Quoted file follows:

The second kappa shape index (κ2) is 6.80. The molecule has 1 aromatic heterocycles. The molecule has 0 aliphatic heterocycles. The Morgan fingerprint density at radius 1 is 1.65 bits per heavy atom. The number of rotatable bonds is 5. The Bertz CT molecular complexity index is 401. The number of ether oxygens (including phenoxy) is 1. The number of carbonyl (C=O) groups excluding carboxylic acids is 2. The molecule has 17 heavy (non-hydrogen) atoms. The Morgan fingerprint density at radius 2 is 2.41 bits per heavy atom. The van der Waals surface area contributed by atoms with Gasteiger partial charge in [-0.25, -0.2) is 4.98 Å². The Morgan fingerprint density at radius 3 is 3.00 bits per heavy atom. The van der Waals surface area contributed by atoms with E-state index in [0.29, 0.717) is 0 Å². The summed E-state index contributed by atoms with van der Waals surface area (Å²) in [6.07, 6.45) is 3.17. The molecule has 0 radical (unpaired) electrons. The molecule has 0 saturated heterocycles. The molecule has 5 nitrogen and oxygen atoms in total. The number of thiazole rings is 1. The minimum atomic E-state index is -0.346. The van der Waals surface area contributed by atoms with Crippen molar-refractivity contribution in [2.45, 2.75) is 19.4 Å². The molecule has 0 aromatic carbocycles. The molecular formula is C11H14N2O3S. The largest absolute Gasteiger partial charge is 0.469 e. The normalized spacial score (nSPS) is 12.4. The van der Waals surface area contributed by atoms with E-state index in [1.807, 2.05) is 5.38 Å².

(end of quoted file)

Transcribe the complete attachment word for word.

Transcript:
The second kappa shape index (κ2) is 6.80. The molecule has 1 aromatic heterocycles. The molecule has 0 aliphatic heterocycles. The Morgan fingerprint density at radius 1 is 1.65 bits per heavy atom. The number of rotatable bonds is 5. The Bertz CT molecular complexity index is 401. The number of ether oxygens (including phenoxy) is 1. The number of carbonyl (C=O) groups excluding carboxylic acids is 2. The molecule has 17 heavy (non-hydrogen) atoms. The Morgan fingerprint density at radius 2 is 2.41 bits per heavy atom. The van der Waals surface area contributed by atoms with Gasteiger partial charge in [-0.25, -0.2) is 4.98 Å². The Morgan fingerprint density at radius 3 is 3.00 bits per heavy atom. The van der Waals surface area contributed by atoms with E-state index in [0.29, 0.717) is 0 Å². The summed E-state index contributed by atoms with van der Waals surface area (Å²) in [6.07, 6.45) is 3.17. The molecule has 0 radical (unpaired) electrons. The molecule has 0 saturated heterocycles. The molecule has 5 nitrogen and oxygen atoms in total. The number of thiazole rings is 1. The minimum atomic E-state index is -0.346. The van der Waals surface area contributed by atoms with Crippen molar-refractivity contribution in [2.45, 2.75) is 19.4 Å². The molecule has 0 aromatic carbocycles. The molecular formula is C11H14N2O3S. The largest absolute Gasteiger partial charge is 0.469 e. The normalized spacial score (nSPS) is 12.4. The van der Waals surface area contributed by atoms with E-state index in [1.807, 2.05) is 5.38 Å².